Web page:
Tan Zi Xi, Plastic Ocean 2016, Installation displayed at Sassoon Dock in Mumbai, India.
This week’s article on The Green Edit is super important. It’s Part 1 of a two-part-series dedicated to the biggest industries that are currently thriving in our world; food and fashion.

However, these two factors put a heavy burden on our environment therefore we need to make some changes. Whether big or small we can minimise our footprints. Links to documentaries, YouTube videos and websites are included in this post if you want to read up more on the subject.

I’m fully aware that fixing global warming isn’t straightforward, but every little helps. The important thing is to be aware of our actions and know the consequences. I’m a true believer that if people know the facts, and understand the impact of their actions, there is a bigger chance that change will be made.

Tan Zi Xi, Part of the “An Effort Most Futile, 2009” project.   


The Food Industry and some of its negative side effects:

  • Industrial farming requires massive amounts of land, food, energy, and water.
  • A staggering 51% or more of global greenhouse-gas emissions are caused by animal agriculture, according to a report published by the Worldwatch Institute.
  • Farming cows on an industrial level is the source of so much methane and nitrous oxide,(both being far stronger greenhouse gases than carbon dioxide). Click here to watch the trailer of Cowspiracy, a documentary that explores the negative effects of cow farming.
  • Non-organic farming uses harmful chemicals to kill pesticides but in turn those chemicals get absorbed by the soil and end up in underground water and oceans.
  • Excessive plastic wrapping in supermarkets. Roughly 32% of the plastic we use will eventually end up in our oceans and kill our animals either because they eat it or because the get caught in it. Click here to watch The Monumental Effort to World’s Oceans from Plastic, Vice on HBO.
  • Over the years, plastic has been broken down into micro-plastic, which is almost impossible to pick up and clean. The smaller fish on the food chain eat this micro-plastic which causes certain chemicals to be released into their body, which in turn travel all the way up to the food chain and eventually on to our plates. Click here to watch the trailer of A Plastic Ocean.
  • Container ships which travel from one end of the world to the other carrying food and other goods, continuously pollute our air and oceans.
  • Overpopulation means more mouths to feed. We’ve over fished our oceans, and massively scaled up on farming resulting in bad consequences on animals, our environment and eventually on us. Click here to watch the trailer of Hugh’s Fish Fight Campaign.

Tan Zi Xi, Part of the “An Effort Most Futile, 2009” project.   

Here are some suggestions you might want to take into consideration if you are looking to adopt a more Eco-friendly lifestyle:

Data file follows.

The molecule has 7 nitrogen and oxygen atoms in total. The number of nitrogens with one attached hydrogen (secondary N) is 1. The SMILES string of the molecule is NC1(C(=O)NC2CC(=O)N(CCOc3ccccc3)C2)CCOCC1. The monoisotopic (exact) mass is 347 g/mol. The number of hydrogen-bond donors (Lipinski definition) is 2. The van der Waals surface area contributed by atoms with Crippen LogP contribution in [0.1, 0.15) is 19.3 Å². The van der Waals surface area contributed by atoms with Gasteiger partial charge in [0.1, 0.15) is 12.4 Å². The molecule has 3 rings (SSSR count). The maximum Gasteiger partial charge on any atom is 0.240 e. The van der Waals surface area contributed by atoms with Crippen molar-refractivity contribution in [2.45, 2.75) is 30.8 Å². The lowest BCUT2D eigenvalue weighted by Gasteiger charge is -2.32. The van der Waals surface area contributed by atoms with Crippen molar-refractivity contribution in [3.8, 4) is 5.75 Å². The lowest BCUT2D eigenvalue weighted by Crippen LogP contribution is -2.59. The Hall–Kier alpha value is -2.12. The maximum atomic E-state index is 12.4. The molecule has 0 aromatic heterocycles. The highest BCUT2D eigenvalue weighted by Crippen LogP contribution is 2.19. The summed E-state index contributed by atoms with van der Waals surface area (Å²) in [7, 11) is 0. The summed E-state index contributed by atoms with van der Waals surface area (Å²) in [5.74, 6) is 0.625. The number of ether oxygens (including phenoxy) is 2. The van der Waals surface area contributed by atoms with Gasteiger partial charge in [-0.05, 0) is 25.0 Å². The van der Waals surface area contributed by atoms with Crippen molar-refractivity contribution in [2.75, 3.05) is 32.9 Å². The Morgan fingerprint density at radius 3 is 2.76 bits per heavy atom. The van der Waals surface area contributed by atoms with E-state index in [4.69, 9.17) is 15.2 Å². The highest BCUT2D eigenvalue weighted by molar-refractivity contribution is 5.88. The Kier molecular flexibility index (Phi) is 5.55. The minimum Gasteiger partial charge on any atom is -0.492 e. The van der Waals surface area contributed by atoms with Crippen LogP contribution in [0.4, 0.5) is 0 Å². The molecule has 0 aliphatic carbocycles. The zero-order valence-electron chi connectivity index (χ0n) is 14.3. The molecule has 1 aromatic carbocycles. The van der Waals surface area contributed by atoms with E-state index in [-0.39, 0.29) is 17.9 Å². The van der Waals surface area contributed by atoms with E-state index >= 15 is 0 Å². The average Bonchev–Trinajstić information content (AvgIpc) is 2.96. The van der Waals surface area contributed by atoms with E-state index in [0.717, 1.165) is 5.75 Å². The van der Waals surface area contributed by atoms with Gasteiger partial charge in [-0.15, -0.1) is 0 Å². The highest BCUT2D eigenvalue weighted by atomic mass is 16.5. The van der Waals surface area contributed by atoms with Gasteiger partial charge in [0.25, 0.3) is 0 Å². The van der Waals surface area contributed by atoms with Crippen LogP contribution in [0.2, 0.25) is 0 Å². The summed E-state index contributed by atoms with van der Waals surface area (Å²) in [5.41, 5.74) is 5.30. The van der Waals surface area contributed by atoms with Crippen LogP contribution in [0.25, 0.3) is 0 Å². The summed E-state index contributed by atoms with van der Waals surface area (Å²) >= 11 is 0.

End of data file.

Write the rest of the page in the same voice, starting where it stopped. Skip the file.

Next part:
• Support local farmers. The food you eat takes fewer miles to reach your plate, which reduces food miles, and in turn it is much better for the environment.
  • Know the carbon cost of what you eat. Try to adopt an organic plant-based diet. It’s highly recommended to reduce the amount of meat and fish you eat and to only buy from reliable local farmers. Look for signs like grass-fed, certified organic and free range when buying these products. Click here to watch The diet that helps fight climate change.
  • Avoid excessive plastic. Take your canvas tote bag and glass jars when visiting the supermarket. Buy in bulk, and refill! Click here to watch Boyan Slat’s plan to clean the Pacific Ocean from plastic. He is the CEO of The Ocean Clean Up.
  • Go for organic where possible. This assures you that what you are buying was grown ethically, with both the environment and you in mind.
  • Always use a reusable coffee cup. The vast majority of coffee cups are not recycled due to the PE (Polyethelyn) liner. Only in the U.K they use 7,000,000 coffee cups a day. That’s 2,500,000,000 a year. The vast majority of which go to landfills. Click here to watch The Truth About Recycling Coffee Cups.
  • Embrace Reusable & Refillables. There are numerous websites that sell super cool innovations to eliminate single-use packaging. From reusable straws to beeswax wrapping paper to wrap your sandwich in. Visit boobalou.co.uk or www.letsmakecyprusgreen.com/eco-shop/ to shop all your reusable products. Kate Arnell from ECO BOOST shares her zero waste shopping kit in this lovely video. She also created a list of everything she uses, so click this link to check it out.
  • Avoid plastic wrapped Snacks & take away boxes. Bring food from home where possible instead of buying take away every day. They always come in single-use plastic containers.
  • Start making and baking your own food. For example, granola, cakes, bread, pancakes, vegan cheese, dairy free milk, nut butters, the list is endless!
  • Don’t throw away good food! Food that degrades in landfills produce methane, which is 10 times worse than CO2. Composting your leftovers is a better way to go. Click here to watch the trailer for this amazing documentary! It completely changed my perception of food waste. Just Eat it: A Food Waste Story.

Tan Zi Xi, Part of the “An Effort Most Futile, 2009” project.   

I truly hope you’ll take the time to watch everything I listed. We are facing a global issue that urgently needs to be addressed, so every little step we take towards a more eco-friendly living, the more good we’ll do to the environment! As always, if you have any questions or thoughts you want to discuss with me, please get in touch!

Melanie x The Green Edit